// For generic types
api.grantMutation(role, 'updateExample');

// For custom types and granular design
api.grant(role, appsync.IamResource.ofType('Mutation', 'updateExample'), 'appsync:GraphQL');

Pipeline Resolvers and AppSync Functions

AppSync Functions are local functions that perform certain operations onto a backend data source. Developers can compose operations (Functions) and execute them in sequence with Pipeline Resolvers.

const appsyncFunction = new appsync.AppsyncFunction(stack, 'function', {
  name: 'appsync_function',
  api: api,
  dataSource: apiDataSource,
  requestMappingTemplate: appsync.MappingTemplate.fromFile('request.vtl'),
  responseMappingTemplate: appsync.MappingTemplate.fromFile('response.vtl'),
});

AppSync Functions are used in tandem with pipeline resolvers to compose multiple operations.

const pipelineResolver = new appsync.Resolver(stack, 'pipeline', {
  name: 'pipeline_resolver',
  api: api,
  dataSource: apiDataSource,
  requestMappingTemplate: appsync.MappingTemplate.fromFile('beforeRequest.vtl'),
  pipelineConfig: [appsyncFunction],
  responseMappingTemplate: appsync.MappingTemplate.fromFile('afterResponse.vtl'),
});

Learn more about Pipeline Resolvers and AppSync Functions here.

Code-First Schema

CDK offers the ability to generate your schema in a code-first approach. A code-first approach offers a developer workflow with:

  • modularity: organizing schema type definitions into different files
  • reusability: simplifying down boilerplate/repetitive code
  • consistency: resolvers and schema definition will always be synced

The code-first approach allows for dynamic schema generation. You can generate your schema based on variables and templates to reduce code duplication.

Code-First Example

To showcase the code-first approach. Let's try to model the following schema segment.

interface Node {
  id: String
}

type Query {
  allFilms(after: String, first: Int, before: String, last: Int): FilmConnection
}

type FilmNode implements Node {
  filmName: String
}

type FilmConnection {
  edges: [FilmEdge]
  films: [Film]
  totalCount: Int
}

type FilmEdge {
  node: Film
  cursor: String
}

Above we see a schema that allows for generating paginated responses. For example, we can query allFilms(first: 100) since FilmConnection acts as an intermediary for holding FilmEdges we can write a resolver to return the first 100 films.

In a separate file, we can declare our scalar types: scalar-types.ts.

import { GraphqlType } from '@aws-cdk/aws-appsync';

export const string = appsync.GraphqlType.string();
export const int = appsync.GraphqlType.int();

In another separate file, we can declare our object types and related functions. We will call this file object-types.ts and we will have created it in a way that allows us to generate other XxxConnection and XxxEdges in the future.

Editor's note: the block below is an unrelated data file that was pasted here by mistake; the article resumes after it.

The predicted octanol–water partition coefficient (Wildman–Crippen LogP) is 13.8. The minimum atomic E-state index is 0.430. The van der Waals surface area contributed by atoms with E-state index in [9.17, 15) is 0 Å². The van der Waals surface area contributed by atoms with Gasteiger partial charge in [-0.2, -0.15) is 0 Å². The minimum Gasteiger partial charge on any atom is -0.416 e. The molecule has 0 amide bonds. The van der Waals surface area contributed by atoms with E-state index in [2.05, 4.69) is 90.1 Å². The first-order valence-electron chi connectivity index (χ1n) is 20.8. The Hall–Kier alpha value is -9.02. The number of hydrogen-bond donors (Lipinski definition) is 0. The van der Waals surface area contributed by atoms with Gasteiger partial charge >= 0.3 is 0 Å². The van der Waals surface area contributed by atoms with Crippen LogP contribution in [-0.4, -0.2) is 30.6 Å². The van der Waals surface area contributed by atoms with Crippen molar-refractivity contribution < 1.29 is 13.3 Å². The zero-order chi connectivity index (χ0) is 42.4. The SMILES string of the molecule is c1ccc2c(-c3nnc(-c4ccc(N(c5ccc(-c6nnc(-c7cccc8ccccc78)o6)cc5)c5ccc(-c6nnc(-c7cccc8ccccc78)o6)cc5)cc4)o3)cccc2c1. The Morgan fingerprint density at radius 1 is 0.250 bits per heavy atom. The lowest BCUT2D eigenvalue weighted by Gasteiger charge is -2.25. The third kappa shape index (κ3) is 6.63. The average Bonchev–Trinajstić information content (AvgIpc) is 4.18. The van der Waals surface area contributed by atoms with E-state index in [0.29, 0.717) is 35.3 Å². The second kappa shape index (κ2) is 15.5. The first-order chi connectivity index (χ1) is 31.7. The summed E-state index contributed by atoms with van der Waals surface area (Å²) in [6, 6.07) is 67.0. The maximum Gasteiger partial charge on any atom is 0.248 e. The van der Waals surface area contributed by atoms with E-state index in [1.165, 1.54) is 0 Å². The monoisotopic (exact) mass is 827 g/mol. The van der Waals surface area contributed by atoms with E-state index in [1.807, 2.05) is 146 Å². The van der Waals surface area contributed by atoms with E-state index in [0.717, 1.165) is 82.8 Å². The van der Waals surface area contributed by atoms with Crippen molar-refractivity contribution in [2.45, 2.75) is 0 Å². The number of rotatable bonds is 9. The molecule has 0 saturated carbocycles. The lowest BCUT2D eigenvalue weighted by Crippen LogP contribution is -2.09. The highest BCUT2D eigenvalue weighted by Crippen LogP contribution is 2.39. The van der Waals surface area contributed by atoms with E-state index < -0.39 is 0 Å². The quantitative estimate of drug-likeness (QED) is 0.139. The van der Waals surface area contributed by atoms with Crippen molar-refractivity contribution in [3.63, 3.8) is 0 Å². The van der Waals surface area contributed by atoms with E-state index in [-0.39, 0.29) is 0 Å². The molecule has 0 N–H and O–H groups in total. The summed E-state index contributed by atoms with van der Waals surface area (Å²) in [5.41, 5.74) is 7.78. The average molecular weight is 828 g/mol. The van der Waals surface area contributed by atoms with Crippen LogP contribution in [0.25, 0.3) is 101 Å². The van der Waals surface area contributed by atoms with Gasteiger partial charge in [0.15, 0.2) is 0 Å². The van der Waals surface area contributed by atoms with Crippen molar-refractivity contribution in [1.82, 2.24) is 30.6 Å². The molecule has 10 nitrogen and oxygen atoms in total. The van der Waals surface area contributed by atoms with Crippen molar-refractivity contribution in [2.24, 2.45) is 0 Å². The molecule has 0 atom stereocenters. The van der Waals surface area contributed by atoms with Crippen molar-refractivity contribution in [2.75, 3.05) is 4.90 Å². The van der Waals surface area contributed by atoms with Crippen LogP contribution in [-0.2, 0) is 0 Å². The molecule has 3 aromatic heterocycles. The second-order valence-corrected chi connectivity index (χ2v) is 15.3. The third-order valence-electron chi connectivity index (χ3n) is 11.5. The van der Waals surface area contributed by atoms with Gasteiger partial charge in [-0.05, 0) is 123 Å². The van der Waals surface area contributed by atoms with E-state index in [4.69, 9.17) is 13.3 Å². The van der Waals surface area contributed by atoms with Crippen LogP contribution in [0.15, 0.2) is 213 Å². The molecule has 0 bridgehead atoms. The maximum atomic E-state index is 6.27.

const pluralize = require('pluralize');
import * as scalar from './scalar-types.ts';
import * as appsync from '@aws-cdk/aws-appsync';

export const args = {
  after: scalar.string,
  first: scalar.int,
  before: scalar.string,
  last: scalar.int,
};

export const Node = new appsync.InterfaceType('Node', {
  definition: { id: scalar.string }
});
export const FilmNode = new appsync.ObjectType.implementInterface('FilmNode', {
  interfaceTypes: [Node],
  definition: { filmName: scalar.string }
});

export function generateEdgeAndConnection(base: appsync.ObjectType) {
  const edge = new appsync.ObjectType(`${base.name}Edge`, {
    definition: { node: base.attribute(), cursor: scalar.string }
  });
  const connection = new appsync.ObjectType(`${base.name}Connection`, {
    definition: {
      edges: edges.attribute({ isList: true }),
      [pluralize(base.name)]: base.attribute({ isList: true }),
      totalCount: scalar.int,
    }
  });
  return { edge: edge, connection: connection };
}

Finally, we will go to our cdk-stack and combine everything together to generate our schema.

import * as appsync from '@aws-cdk/aws-appsync';
import * as schema from './object-types';

const api = new appsync.GraphqlApi(stack, 'Api', {
  name: 'demo',
});

this.objectTypes = [ schema.Node, schema.Film ];

const filmConnections = schema.generateEdgeAndConnection(schema.Film);

api.addQuery('allFilms', new appsync.ResolvableField({
    returnType: filmConnections.connection.attribute(),
    args: schema.args,
    dataSource: dummyDataSource,
    requestMappingTemplate: dummyRequest,
    responseMappingTemplate: dummyResponse,
  }),
});

this.objectTypes.map((t) => api.addType(t));
Object.keys(filmConnections).forEach((key) => api.addType(filmConnections[key]));

Notice how we can utilize the generateEdgeAndConnection function to generate Object Types. In the future, if we wanted to create more Object Types, we can simply create the base Object Type (i.e. Film) and from there we can generate its respective Connections and Edges.

Check out a more in-depth example here.

GraphQL Types

One of the benefits of GraphQL is its strongly typed nature. We define the types within an object, query, mutation, interface, etc. as GraphQL Types.

GraphQL Types are the building blocks of types, whether they are scalar, objects, interfaces, etc. GraphQL Types can be:

  • Scalar Types: Id, Int, String, AWSDate, etc.